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An emerging Métis voice on the music scene

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By Paula E. Kirman Sweetgrass Writer EDMONTON







Playing at the Edmonton Folk Music Festival is a dream for many local musicians and is one that came true for singer/songwriter Ella Coyes this past August.

Coyes, 18, performed as part of the School of Song, a group of young musicians under the mentorship of Rhea March.

“I’ve attended for a few years, and my mum was the first to remember me telling her that I would perform on that stage one day, mostly in jest. It was a huge learning experience and I was so humbled by the performers, stage managers, tech crews, and the volunteer power,” said Coyes, who lives in Sturgeon County.

Coyes has been writing songs for a couple of years and has come a long way in a short period of time. Her Folk Festival performance was impressive for someone who took a music class in high school and found the experience of singing in front of the entire class at the beginning of the term to be “absolutely terrifying.” At the same time, she says that first performance made her realize that “I loved the rush, as well as the conversation that performing creates.”

Meeting Rhea March was a huge turning point in Coyes’ emerging career. They met at Cha Island, a coffee shop just off of Whyte Avenue in Edmonton, where March hosts a Sunday song stage.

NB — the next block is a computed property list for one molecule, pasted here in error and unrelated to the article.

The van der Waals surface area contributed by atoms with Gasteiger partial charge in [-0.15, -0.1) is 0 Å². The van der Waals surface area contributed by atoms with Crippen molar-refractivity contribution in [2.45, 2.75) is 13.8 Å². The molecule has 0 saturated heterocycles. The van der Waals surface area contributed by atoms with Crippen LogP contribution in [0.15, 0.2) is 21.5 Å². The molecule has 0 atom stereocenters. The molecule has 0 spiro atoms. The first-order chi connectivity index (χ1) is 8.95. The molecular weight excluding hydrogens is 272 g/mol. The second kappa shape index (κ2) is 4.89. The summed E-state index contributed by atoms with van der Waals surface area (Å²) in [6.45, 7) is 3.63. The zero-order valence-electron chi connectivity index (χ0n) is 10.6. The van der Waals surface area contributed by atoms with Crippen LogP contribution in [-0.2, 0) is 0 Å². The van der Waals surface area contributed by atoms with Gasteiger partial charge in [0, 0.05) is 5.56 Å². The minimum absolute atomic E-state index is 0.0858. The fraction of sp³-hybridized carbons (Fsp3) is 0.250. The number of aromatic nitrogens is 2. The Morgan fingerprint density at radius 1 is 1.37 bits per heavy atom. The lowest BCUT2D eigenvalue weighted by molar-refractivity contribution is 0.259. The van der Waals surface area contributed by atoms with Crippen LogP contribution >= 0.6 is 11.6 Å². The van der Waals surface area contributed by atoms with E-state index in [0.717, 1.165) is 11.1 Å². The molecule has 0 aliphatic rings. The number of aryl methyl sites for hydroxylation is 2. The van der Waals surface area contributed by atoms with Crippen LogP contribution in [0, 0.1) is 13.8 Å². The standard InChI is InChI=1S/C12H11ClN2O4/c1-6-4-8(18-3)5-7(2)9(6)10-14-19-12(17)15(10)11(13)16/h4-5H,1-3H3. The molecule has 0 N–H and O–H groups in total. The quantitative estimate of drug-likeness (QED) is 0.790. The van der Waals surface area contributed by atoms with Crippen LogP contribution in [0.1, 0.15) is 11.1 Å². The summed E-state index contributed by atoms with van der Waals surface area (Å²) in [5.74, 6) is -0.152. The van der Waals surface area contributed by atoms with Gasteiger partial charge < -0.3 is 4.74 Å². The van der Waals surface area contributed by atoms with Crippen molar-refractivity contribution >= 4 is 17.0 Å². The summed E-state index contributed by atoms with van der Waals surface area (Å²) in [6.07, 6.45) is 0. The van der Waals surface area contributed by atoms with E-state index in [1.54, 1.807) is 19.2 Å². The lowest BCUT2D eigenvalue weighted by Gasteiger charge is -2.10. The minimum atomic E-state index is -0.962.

“Having a connection with Rhea has not only been valuable professionally, but personally as well. She’s provided guidance and wisdom in regards to what I call ‘the grind’ - the parts of being a musician that no one really tells you about until you experience it firsthand. As a young performer and person that has been so incredible helpful,” said Coyes.

Coyes’ Metis background, as well as traditional Canadian folk, have been strong influences on her music.

“The Red River Jig was one of my favourite tunes, and continues to be to this day,” she said. “Besides that, I think that growing up with traditional Canadian folk music was critical to my way of thinking. The song writing process is very personal to me, but once a person hears the music I’ve written I no longer consider it mine in a sense, and I think that came from growing up with Metis music.”

Coyes would like to put out a full length album within the next couple of years and do the festival circuit next summer.